“The cybercrime ecosystem continues to grow and transform, with more opportunities for small cybercriminals to connect with larger organized crime players and download advanced tools capable of bypassing defenses and systems. of breach, âsaid Alex Holland, senior malware analyst at HP.
âWe are seeing hackers adapting their techniques to generate greater monetization, selling access to organized crime groups so that they can launch more sophisticated attacks against organizations,â he said.
âPreviously, malware strains like CryptBot would have posed a danger to users who use their PCs to store cryptocurrency wallets, but now they also pose a threat to businesses.
“We are seeing infostealers distributing malware exploited by organized crime groups that tend to favor ransomware to monetize their access.”
Other key findings from the report include:
- 75% of malware detected was sent via email, while web downloads were responsible for the remaining 25%. Threats downloaded using web browsers increased by 24%, in part due to users downloading hacking tools and cryptocurrency mining software.
- The most common email phishing lures were invoices and business transactions (49%), while 15% were responses to intercepted threads. Phishing lures mentioning COVID-19 were less than 1%, down 77% from H2 2020 to H1 2021.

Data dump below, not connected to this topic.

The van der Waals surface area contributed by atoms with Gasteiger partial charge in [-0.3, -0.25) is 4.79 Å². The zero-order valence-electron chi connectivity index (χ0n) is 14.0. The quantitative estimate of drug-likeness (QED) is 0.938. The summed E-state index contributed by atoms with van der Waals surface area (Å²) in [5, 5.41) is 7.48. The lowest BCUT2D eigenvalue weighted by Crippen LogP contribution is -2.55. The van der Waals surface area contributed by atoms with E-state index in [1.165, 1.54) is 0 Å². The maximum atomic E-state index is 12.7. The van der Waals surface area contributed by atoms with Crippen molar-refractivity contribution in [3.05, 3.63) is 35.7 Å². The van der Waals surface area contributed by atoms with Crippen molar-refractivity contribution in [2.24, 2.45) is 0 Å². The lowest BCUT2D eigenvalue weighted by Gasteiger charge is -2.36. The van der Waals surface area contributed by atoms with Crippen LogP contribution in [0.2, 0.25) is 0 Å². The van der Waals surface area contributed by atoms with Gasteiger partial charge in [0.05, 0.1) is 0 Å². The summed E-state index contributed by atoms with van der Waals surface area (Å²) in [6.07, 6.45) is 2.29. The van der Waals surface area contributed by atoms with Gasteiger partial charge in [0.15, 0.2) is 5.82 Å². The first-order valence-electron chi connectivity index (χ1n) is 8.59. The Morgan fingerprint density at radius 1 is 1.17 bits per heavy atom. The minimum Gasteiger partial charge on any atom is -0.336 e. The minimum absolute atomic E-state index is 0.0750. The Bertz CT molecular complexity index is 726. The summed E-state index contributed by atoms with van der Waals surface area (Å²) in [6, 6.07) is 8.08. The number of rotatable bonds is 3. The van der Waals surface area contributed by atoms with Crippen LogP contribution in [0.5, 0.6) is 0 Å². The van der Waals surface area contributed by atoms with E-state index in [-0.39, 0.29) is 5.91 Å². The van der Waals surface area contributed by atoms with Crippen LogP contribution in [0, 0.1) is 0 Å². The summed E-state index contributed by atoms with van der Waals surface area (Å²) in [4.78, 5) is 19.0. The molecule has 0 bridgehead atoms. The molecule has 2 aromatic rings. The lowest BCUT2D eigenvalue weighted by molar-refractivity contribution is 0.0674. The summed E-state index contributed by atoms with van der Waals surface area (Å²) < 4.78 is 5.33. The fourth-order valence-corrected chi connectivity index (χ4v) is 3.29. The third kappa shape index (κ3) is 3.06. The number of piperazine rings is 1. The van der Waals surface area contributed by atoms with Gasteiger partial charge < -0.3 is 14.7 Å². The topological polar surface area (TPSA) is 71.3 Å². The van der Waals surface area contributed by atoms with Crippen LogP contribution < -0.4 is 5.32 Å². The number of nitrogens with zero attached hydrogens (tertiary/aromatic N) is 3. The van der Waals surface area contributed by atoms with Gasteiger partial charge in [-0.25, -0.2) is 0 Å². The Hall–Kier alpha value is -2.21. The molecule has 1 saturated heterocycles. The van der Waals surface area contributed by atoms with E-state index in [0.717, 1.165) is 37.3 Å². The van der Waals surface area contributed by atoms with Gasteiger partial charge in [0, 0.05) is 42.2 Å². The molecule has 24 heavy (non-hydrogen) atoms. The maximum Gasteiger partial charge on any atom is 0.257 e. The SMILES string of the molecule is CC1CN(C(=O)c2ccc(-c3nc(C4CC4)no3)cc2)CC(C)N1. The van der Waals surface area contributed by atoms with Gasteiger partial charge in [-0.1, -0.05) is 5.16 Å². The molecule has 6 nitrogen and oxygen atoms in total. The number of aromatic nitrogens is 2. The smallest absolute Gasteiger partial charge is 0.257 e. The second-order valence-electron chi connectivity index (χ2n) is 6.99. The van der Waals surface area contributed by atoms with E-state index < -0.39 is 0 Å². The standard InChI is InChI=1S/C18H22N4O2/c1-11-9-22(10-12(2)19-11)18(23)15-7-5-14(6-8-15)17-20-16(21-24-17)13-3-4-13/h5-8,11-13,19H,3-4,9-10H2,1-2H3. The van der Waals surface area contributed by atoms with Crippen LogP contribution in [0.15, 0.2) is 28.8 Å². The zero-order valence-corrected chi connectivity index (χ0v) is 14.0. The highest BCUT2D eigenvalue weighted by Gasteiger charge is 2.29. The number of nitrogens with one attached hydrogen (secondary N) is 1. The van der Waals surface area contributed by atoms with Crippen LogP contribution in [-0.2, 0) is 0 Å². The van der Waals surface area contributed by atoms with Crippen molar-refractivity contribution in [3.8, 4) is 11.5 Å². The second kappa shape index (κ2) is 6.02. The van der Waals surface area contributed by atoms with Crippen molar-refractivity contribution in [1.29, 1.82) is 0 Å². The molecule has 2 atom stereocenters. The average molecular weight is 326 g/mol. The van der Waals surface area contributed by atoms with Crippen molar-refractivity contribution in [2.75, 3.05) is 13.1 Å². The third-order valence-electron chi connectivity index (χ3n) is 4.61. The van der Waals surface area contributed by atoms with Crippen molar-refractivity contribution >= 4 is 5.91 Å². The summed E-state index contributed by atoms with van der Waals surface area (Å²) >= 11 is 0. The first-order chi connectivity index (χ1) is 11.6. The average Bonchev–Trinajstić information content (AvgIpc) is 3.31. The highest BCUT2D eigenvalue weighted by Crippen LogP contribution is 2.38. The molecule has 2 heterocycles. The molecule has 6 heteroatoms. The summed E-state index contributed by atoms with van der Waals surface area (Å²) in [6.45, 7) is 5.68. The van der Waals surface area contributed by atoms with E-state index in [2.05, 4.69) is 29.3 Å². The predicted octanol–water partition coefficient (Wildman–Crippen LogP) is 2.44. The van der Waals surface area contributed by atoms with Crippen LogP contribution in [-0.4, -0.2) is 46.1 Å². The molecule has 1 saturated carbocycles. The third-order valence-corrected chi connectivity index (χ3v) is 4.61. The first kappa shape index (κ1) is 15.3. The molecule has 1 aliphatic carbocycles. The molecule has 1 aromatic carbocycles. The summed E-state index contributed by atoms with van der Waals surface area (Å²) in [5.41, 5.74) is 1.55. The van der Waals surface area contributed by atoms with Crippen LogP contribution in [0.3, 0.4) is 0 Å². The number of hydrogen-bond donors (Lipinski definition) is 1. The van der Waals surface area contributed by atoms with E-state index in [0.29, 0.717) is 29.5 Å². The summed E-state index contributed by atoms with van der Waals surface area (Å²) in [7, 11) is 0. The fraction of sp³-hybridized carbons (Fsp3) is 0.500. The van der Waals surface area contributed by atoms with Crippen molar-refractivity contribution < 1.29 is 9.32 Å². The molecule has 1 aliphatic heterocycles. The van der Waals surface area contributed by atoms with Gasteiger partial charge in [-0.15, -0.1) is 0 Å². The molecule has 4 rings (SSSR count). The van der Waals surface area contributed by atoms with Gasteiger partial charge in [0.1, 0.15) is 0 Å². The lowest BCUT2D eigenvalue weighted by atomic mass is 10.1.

- The most common type of malicious attachments were archive files (29%), spreadsheets (23%), documents (19%), and executable files (19%). Unusual archive file types such as JAR (Java Archive Files) are used to bypass detection and analysis tools and install malware easily obtained from underground markets.
- The report found that 34% of captured malware was previously unknown1, a decrease of 4% from the second half of 2020.
- A 24% increase in malware that exploits CVE-2017-11882, a memory corruption vulnerability commonly used to exploit Microsoft Office or Microsoft WordPad and conduct fileless attacks.
âCybercriminals easily bypass detection tools by simply fine-tuning their techniques,â says Holland.
âWe have seen an increase in the number of malware distributed through uncommon file types, such as JAR files, which are probably used to reduce the chances of being detected by anti-malware scanners,â he explains. .
âThe same old phishing tricks are trickling down to victims, with transaction-themed lures that convince users to click on malicious email attachments, links and web pages. “
Pratt concludes, âAs cybercrime takes hold and small players can easily obtain effective tools and monetize attacks by selling on access, there is no minor breach.
âThe endpoint continues to be a priority for cybercriminals. Their techniques are becoming more sophisticated, so it’s more important than ever to have a complete and resilient endpoint infrastructure and cyber defense, âhe says.
“This means using features like threat containment to defend against modern attackers, minimizing the attack surface by eliminating threats from the most common attack vectors, emails, browsers and downloads. . “